Trans-fat intake has fallen by about one-third over the past three decades but still accounts for 1.9% of daily calories in men and about 1.7% in women, a study on the website of the Journal of the American Heart Association says. Saturated-fat intake also dropped, but omega-3 fat consumption held steady and is still below recommended levels, researchers said. HealthDay News (10/22)
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WHO: Ebola vaccines to undergo testing as early as January
Drugmakers and health authorities are planning to test vaccines to curb the spread of Ebola in the next few months. The World Health Organization said Tuesday that large studies of two vaccines could begin in January in the West African countries most affected by the outbreak, while safety testing of three or more additional vaccines will start next year outside the outbreak zone. The New York Times (tiered subscription model) (10/22)
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Health Policy and Legislative News
CBO: Added funding for Medicare, Medicaid anti-fraud efforts beneficial
A report from the Congressional Budget Office showed that additional funding for anti-fraud efforts by Medicare, Medicaid and the Children's Health Insurance Program would be beneficial and even generate savings that would offset the added cost. The CBO said expenditures on fraud prevention efforts have been "limited" and added up to approximately $1.4 billion in the 2014 fiscal year. Government Executive (10/22)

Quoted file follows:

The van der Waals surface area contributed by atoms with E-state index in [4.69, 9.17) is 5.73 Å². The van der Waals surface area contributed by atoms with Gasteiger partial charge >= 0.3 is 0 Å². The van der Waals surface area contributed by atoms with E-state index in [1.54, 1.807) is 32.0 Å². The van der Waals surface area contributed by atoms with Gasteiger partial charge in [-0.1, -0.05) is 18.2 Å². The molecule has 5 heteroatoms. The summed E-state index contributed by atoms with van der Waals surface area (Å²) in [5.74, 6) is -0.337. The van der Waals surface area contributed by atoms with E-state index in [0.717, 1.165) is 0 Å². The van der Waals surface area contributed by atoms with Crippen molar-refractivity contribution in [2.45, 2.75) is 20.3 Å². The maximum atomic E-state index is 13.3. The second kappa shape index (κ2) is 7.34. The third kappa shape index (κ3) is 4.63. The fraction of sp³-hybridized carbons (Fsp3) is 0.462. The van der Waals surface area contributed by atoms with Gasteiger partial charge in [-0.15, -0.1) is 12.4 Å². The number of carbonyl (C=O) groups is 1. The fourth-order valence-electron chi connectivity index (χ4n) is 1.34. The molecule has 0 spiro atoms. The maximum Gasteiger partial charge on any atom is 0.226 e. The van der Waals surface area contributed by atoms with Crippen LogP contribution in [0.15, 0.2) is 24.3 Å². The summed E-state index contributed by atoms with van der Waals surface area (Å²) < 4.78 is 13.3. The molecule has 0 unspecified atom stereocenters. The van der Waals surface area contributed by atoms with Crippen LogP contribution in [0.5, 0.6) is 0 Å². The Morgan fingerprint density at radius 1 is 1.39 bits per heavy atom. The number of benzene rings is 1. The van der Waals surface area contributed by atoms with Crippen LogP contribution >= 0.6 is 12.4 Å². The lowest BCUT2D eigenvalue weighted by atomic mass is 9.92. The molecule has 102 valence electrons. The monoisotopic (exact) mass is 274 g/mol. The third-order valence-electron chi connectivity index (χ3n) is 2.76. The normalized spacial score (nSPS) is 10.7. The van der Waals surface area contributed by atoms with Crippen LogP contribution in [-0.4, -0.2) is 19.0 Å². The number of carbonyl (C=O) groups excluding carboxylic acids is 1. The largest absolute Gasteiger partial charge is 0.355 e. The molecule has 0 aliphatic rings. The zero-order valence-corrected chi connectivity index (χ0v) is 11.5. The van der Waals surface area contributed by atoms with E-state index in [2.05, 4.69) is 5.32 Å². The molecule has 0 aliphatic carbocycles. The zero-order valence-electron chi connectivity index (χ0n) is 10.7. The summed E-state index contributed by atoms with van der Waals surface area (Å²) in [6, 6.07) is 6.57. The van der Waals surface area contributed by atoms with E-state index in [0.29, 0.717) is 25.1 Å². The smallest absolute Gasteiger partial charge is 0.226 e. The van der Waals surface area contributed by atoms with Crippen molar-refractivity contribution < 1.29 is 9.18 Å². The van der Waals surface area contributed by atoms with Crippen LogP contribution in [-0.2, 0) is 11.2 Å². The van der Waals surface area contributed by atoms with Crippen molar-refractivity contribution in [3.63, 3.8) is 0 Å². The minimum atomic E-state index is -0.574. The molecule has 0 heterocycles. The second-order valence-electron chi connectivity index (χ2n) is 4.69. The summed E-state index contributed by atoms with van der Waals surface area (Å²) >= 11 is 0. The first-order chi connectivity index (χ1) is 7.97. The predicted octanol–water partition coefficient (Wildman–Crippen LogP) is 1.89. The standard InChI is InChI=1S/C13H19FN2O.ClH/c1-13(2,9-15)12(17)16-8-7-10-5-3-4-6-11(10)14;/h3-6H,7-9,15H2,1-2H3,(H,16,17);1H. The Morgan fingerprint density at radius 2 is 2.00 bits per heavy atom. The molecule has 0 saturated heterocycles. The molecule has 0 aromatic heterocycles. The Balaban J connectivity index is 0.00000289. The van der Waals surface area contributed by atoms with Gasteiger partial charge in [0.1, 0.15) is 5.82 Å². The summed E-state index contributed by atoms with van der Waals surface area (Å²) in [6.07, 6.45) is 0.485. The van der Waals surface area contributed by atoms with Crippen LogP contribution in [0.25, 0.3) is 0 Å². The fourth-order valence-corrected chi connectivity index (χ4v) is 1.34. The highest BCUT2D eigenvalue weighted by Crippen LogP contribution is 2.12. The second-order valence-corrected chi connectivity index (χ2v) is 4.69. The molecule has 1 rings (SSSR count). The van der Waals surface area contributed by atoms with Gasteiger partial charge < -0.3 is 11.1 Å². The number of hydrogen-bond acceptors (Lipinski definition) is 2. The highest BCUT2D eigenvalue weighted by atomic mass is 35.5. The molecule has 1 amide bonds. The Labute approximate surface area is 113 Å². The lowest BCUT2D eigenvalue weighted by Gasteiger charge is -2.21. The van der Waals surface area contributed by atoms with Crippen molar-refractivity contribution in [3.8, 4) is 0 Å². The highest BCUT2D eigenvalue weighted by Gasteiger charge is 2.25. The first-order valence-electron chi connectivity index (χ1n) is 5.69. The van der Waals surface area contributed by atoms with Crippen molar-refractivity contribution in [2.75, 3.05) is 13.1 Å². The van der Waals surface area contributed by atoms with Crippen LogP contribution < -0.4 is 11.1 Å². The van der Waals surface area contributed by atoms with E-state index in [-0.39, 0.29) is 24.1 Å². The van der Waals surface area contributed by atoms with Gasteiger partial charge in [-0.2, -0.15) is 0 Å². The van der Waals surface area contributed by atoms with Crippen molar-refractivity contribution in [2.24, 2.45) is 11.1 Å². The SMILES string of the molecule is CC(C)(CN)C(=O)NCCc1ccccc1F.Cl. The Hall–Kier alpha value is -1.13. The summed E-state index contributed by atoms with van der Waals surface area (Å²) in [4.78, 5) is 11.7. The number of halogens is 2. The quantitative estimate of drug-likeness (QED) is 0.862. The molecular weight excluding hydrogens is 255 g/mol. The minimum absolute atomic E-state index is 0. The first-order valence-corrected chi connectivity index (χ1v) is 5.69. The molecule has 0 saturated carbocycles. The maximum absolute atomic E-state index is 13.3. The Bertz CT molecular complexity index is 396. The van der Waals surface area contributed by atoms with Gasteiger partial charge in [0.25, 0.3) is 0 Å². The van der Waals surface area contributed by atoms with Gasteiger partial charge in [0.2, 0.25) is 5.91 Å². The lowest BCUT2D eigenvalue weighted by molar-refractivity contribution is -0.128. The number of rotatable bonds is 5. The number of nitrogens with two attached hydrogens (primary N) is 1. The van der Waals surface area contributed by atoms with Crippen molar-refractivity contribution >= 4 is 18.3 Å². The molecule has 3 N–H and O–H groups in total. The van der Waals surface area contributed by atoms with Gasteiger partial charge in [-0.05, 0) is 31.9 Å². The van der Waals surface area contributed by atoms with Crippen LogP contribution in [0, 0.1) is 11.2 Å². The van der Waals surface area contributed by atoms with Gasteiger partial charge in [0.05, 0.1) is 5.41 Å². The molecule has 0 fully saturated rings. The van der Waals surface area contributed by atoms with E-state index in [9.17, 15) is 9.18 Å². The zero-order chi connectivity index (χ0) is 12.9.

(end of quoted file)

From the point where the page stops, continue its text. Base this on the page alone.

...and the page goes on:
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AANP News
Make plans now to celebrate NP Week 2014
The official 2014 NP Resource Guide is available and is filled with great ideas to help you plan an exciting week in your communities. This is a unique opportunity to showcase the many services provided by NPs and bring recognition to the NP role, increasing awareness of the exceptional contributions NPs make to the health care of millions of Americans. Please review the materials in the resource guide, and let us know how you are celebrating NP Week. We want to share your successes with others around the country.
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AANP 2015 election -- Call for nominations now open
The AANP Nominations Committee has issued the call for nominations for the 2015 election. Deadline for applications to be received by AANP is Jan. 12. The following positions are scheduled for election in 2015: Board of Directors, Executive Committee, Treasurer; Board of Directors -- Regional Directors: Region 1 (CT, MA, ME, NH, RI, VT); Region 3 (DE, DC, MD, PA, VA, WV); Region 5 (IL, IN, MI, MN, OH, WI); Region 7 (IA, KS, MO, NE); Region 9 (AZ, CA, HI, NV, Pacific U.S. Territories); and Region 11 (AL, Caribbean U.S. Territories, FL, GA, MS). State Representatives: Alaska, Arkansas, Colorado, Idaho, Kentucky, Louisiana, Montana, New Jersey, New Mexico, New York (N), New York (S), North Carolina, North Dakota, Oklahoma, Oregon, Puerto Rico, South Carolina, South Dakota, Tennessee, Texas, Utah, Washington, and Wyoming. Nominations Committee: Three positions are open. Learn more and begin the nomination process.
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SmartQuote
Happiness is like a butterfly: the more you chase it, the more it will elude you, but if you turn your attention to other things, it will come and sit softly on your shoulder."
-- Henry David Thoreau,
American writer and naturalist